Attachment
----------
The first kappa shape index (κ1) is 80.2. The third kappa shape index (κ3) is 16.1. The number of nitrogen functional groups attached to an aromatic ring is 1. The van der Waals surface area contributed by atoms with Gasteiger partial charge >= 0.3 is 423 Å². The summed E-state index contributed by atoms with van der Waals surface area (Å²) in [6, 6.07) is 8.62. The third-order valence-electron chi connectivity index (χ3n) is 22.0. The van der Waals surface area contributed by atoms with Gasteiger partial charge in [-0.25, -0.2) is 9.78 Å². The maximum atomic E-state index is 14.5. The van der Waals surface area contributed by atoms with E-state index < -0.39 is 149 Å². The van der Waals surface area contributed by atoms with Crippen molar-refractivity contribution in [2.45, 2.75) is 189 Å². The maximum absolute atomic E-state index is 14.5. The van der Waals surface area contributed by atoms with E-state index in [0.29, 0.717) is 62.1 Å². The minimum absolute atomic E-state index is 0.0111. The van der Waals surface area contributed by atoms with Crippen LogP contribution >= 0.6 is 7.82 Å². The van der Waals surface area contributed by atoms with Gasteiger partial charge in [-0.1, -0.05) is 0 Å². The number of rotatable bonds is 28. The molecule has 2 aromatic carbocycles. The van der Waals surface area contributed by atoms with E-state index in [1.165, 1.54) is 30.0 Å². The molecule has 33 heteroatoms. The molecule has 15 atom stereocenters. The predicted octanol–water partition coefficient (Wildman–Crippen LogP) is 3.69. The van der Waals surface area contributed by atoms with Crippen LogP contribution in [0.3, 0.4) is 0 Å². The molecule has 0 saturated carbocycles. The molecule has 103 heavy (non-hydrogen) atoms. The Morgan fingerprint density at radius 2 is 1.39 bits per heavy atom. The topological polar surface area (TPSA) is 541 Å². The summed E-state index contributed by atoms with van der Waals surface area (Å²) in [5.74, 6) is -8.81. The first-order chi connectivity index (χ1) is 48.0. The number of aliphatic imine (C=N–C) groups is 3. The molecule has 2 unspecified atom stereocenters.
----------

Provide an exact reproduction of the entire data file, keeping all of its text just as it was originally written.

The first kappa shape index (κ1) is 80.2. The third kappa shape index (κ3) is 16.1. The number of nitrogen functional groups attached to an aromatic ring is 1. The van der Waals surface area contributed by atoms with Gasteiger partial charge >= 0.3 is 423 Å². The summed E-state index contributed by atoms with van der Waals surface area (Å²) in [6, 6.07) is 8.62. The third-order valence-electron chi connectivity index (χ3n) is 22.0. The van der Waals surface area contributed by atoms with Gasteiger partial charge in [-0.25, -0.2) is 9.78 Å². The maximum atomic E-state index is 14.5. The van der Waals surface area contributed by atoms with E-state index < -0.39 is 149 Å². The van der Waals surface area contributed by atoms with Crippen molar-refractivity contribution in [2.45, 2.75) is 189 Å². The maximum absolute atomic E-state index is 14.5. The van der Waals surface area contributed by atoms with E-state index in [0.29, 0.717) is 62.1 Å². The minimum absolute atomic E-state index is 0.0111. The van der Waals surface area contributed by atoms with Crippen LogP contribution >= 0.6 is 7.82 Å². The van der Waals surface area contributed by atoms with Gasteiger partial charge in [-0.1, -0.05) is 0 Å². The number of rotatable bonds is 28. The molecule has 2 aromatic carbocycles. The van der Waals surface area contributed by atoms with E-state index in [1.165, 1.54) is 30.0 Å². The molecule has 33 heteroatoms. The molecule has 15 atom stereocenters. The predicted octanol–water partition coefficient (Wildman–Crippen LogP) is 3.69. The van der Waals surface area contributed by atoms with Crippen LogP contribution in [0.3, 0.4) is 0 Å². The molecule has 0 saturated carbocycles. The molecule has 103 heavy (non-hydrogen) atoms. The Morgan fingerprint density at radius 2 is 1.39 bits per heavy atom. The topological polar surface area (TPSA) is 541 Å². The summed E-state index contributed by atoms with van der Waals surface area (Å²) in [5.74, 6) is -8.81. The first-order chi connectivity index (χ1) is 48.0. The number of aliphatic imine (C=N–C) groups is 3. The molecule has 2 unspecified atom stereocenters.